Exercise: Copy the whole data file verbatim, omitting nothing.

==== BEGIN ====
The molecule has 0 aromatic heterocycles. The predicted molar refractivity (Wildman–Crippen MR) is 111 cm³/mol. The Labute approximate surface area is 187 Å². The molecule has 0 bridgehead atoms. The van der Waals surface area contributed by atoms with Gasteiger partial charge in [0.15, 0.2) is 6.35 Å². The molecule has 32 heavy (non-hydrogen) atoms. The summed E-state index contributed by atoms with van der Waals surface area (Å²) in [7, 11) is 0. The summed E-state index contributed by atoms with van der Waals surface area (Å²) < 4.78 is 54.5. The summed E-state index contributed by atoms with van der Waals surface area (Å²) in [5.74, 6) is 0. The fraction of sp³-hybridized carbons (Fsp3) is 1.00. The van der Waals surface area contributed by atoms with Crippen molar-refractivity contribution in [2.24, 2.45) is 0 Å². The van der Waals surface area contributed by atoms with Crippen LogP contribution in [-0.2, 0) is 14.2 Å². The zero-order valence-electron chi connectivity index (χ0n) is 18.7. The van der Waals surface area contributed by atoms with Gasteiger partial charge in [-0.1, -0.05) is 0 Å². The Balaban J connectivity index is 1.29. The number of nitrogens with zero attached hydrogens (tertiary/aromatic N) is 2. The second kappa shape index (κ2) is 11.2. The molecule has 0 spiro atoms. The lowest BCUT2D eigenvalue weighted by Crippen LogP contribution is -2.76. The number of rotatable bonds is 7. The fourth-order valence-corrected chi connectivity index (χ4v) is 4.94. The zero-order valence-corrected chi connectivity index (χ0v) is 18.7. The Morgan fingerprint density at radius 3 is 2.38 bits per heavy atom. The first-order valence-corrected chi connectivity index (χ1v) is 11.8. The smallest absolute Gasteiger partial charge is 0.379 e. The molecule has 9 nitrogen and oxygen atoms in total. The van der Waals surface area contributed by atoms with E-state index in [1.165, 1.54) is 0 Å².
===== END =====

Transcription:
The molecule has 0 aromatic heterocycles. The predicted molar refractivity (Wildman–Crippen MR) is 111 cm³/mol. The Labute approximate surface area is 187 Å². The molecule has 0 bridgehead atoms. The van der Waals surface area contributed by atoms with Gasteiger partial charge in [0.15, 0.2) is 6.35 Å². The molecule has 32 heavy (non-hydrogen) atoms. The summed E-state index contributed by atoms with van der Waals surface area (Å²) in [7, 11) is 0. The summed E-state index contributed by atoms with van der Waals surface area (Å²) < 4.78 is 54.5. The summed E-state index contributed by atoms with van der Waals surface area (Å²) in [5.74, 6) is 0. The fraction of sp³-hybridized carbons (Fsp3) is 1.00. The van der Waals surface area contributed by atoms with Crippen molar-refractivity contribution in [2.24, 2.45) is 0 Å². The van der Waals surface area contributed by atoms with Crippen LogP contribution in [-0.2, 0) is 14.2 Å². The zero-order valence-electron chi connectivity index (χ0n) is 18.7. The van der Waals surface area contributed by atoms with Gasteiger partial charge in [-0.1, -0.05) is 0 Å². The Balaban J connectivity index is 1.29. The number of nitrogens with zero attached hydrogens (tertiary/aromatic N) is 2. The second kappa shape index (κ2) is 11.2. The molecule has 0 spiro atoms. The lowest BCUT2D eigenvalue weighted by Crippen LogP contribution is -2.76. The number of rotatable bonds is 7. The fourth-order valence-corrected chi connectivity index (χ4v) is 4.94. The zero-order valence-corrected chi connectivity index (χ0v) is 18.7. The Morgan fingerprint density at radius 3 is 2.38 bits per heavy atom. The first-order valence-corrected chi connectivity index (χ1v) is 11.8. The smallest absolute Gasteiger partial charge is 0.379 e. The molecule has 9 nitrogen and oxygen atoms in total. The van der Waals surface area contributed by atoms with E-state index in [1.165, 1.54) is 0 Å².